Andrew Curry is the lead level designer and level builder for the game.  He's been on the project for several years and has designed several hundred levels in the game and there's still more to go!
He's been recently working on the giant overworld levels. Here's just one sub-area of World 1, the "Outer Courts".

Area 1, World 1. View from the level editor
Matthew Barnes has been programming on the game with me for several years as well. Initially he was coding on the level editor, but is now working on gameplay objects. He's been working on a ceiling-type object that you can drive underneath, and the object fades out so you can see the gameplay below.
A view of the ceiling tiles from the built-in level editor.

Here is Princess Bow, moving underneath the tiles, and you can see the nice fade.
Bentley Usher is an intern on the project for this Spring. He's been tasked to do some gameplay code for the various Disguises that your player character can wear. I've done the art, and Bentley is adding the "Pros" and "Cons" code to the Disguises.
After you get a new Disguise, you can see what abilities it has.

Here's Princess Bow in a test level, with several Disguises in the works.
And I've been reworking the World 1 boss. I had a boss in place originally and he was fun and all, but not crazy enough. So the previous boss has been moved to a 'mini-boss' status for World 1 :)
This is very early, and the art is only roughed in and will improve. But here's a peek:
He's pretty scary to play against!
Pig Eat Ball has been Greenlit for sale on Steam.
The current plan is to have Pig Eat Ball go into Steam Early Access in a month or two.
Or you can pre-order the game at the link below, and get a build to play now. This will let you see our changes even sooner, and actually play it as we build it!

We plan to release the final version of the game some time in 2016.

Wednesday, March 2, 2016

How to Show Your Game at a Non-Gaming Expo

In addition to the big shows like PAX and GDC, Mommy's Best Games has shown our games at some very small events. Comic Cons, Pinball Expos, Table-Top shows, Coding events, you may have some of these different events in your area that might let you show games there. In fact, this weekend is the Louisville Arcade Expo, a very fun show we've been showing at for several years.
With that in mind, here are some tips for showing at an event that *does not* feature recently-made video games as the main attraction!

My lovely wife showing our iOS game "Finger Derpy" at the KY Science Center

Free Play

The games are free to try out! You're offering free demos!
You know that, but for the general public tugging their kids through the busy show, everything else is vendor tables. And vendor tables means *things cost money*. It's weird in their minds to come across a booth that let's you play games for free. Some people don't know this. The easiest thing we've found, in addition to simply saying the games are free play, is putting up a simple  'FREE PLAY" sign on a sheet of paper. Obviously, you can get fancier than that if you want.
(If your expo is organized enough to have all the indie games together, clearly marked, you may not need this, so that's cool! )


Be nice when showing your game, and understand lots of people there are probably not 'hardcore' and may possibly be put off by your game. Don't take it personally about your game--you are simply getting a very large slice of the general public at non-gaming shows.
Don't be surprised if you get some kids playing, but the Mom or Dad does not want to play. If you have chairs, offer them a seat while the kids play and they may be more interested in your game!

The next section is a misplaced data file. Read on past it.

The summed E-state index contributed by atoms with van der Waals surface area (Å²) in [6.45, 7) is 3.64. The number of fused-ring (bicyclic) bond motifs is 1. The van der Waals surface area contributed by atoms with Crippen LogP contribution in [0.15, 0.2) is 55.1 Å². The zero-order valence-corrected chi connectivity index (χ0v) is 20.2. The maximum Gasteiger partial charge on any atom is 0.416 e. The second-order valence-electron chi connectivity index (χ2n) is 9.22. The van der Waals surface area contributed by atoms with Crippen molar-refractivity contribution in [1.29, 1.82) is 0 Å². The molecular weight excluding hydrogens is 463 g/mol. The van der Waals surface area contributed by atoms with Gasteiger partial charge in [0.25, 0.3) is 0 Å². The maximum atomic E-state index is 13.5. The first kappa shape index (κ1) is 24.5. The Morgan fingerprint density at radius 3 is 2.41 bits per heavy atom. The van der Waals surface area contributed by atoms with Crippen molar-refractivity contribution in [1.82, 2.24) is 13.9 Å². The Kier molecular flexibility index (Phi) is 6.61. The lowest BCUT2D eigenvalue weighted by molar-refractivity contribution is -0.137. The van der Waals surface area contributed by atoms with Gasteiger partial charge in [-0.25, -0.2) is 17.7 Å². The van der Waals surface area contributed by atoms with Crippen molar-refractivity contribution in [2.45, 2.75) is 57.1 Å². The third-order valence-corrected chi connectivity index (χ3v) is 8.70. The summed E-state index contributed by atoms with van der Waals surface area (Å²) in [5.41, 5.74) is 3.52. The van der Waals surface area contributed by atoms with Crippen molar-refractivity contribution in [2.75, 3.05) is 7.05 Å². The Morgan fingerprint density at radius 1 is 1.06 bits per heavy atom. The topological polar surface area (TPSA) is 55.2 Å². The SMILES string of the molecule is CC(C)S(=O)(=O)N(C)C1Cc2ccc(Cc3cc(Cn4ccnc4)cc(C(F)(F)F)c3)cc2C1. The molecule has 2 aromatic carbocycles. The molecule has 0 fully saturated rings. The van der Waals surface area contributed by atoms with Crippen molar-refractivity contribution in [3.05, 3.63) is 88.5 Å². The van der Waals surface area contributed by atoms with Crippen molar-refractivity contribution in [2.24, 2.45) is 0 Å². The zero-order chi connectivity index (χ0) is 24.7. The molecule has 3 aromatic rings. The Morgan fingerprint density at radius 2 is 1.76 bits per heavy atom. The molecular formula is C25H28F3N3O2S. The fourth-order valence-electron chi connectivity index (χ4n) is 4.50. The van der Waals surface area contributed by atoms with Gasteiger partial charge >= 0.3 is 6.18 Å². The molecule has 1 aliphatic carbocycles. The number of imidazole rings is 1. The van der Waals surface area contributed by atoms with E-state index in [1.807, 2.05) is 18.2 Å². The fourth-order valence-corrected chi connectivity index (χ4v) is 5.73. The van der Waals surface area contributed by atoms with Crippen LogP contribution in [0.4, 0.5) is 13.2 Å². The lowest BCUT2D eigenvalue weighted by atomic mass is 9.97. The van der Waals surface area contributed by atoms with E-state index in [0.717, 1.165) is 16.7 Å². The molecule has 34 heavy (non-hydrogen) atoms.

A family getting into our Steam game "Shoot 1UP" at the Louisville Mini-Maker Fair

Xbox 360 guide button

If you use Xbox 360 controllers and have Steam running, and a user accidentally holds the Guide button it will stop your game and bring up Big Picture mode. This is really annoying.
Users are having a blast with your game, but may be so enamored that they don't notice they are holding the wrong button to do something. It may seem obvious "Just don't hold that button" but for some reason Valve has not released a simple option to disable BP mode for the Guide button.

The easiest fix is to not have Steam running. Have a DRM-free version of your game without running Steam. There are also Steam community threads in which people are trying to figure out workarounds to it.

Locally-Made, Recently-Made

A lot of regular folks are still coming around to the idea that video games are being made in their own backyard! They may be pretty surprised to learn that you are developing games there. Take some time to explain the cool thing to them and if they express interest in game development, mention your local development support group! Here in Louisville, it's Louisville Makes Games.

The other thing we've noticed is a lot of these shows will have Super Smash Bros or Mario Kart or some other tournament running at the event. That's some tough competition to show your game against! The important thing is to communicate that you are personally making the game they are playing now, and it was made recently--not by a huge, well-funded company (such as Nintendo).

The MBG booth at the Louisville Arcade Expo 2015, with our upcoming "Pig Eat Ball".

Expo Experience

Most of the regular expo moves still apply here. For example, if you want people to remember your game's name tomorrow, print cards and hand them out! You can get 500 custom cards for under $20 at GotPrint, or basically for free if you print them on a 8.5"x11" sheet and cut out a few dozen by hand (or on stock paper). Remember to mention your release date and platform if you have one. And of course take extra cords, connectors, monitors, tape, sanitizer, drinks, signs, snacks, and controllers for backup and any other booths that need help!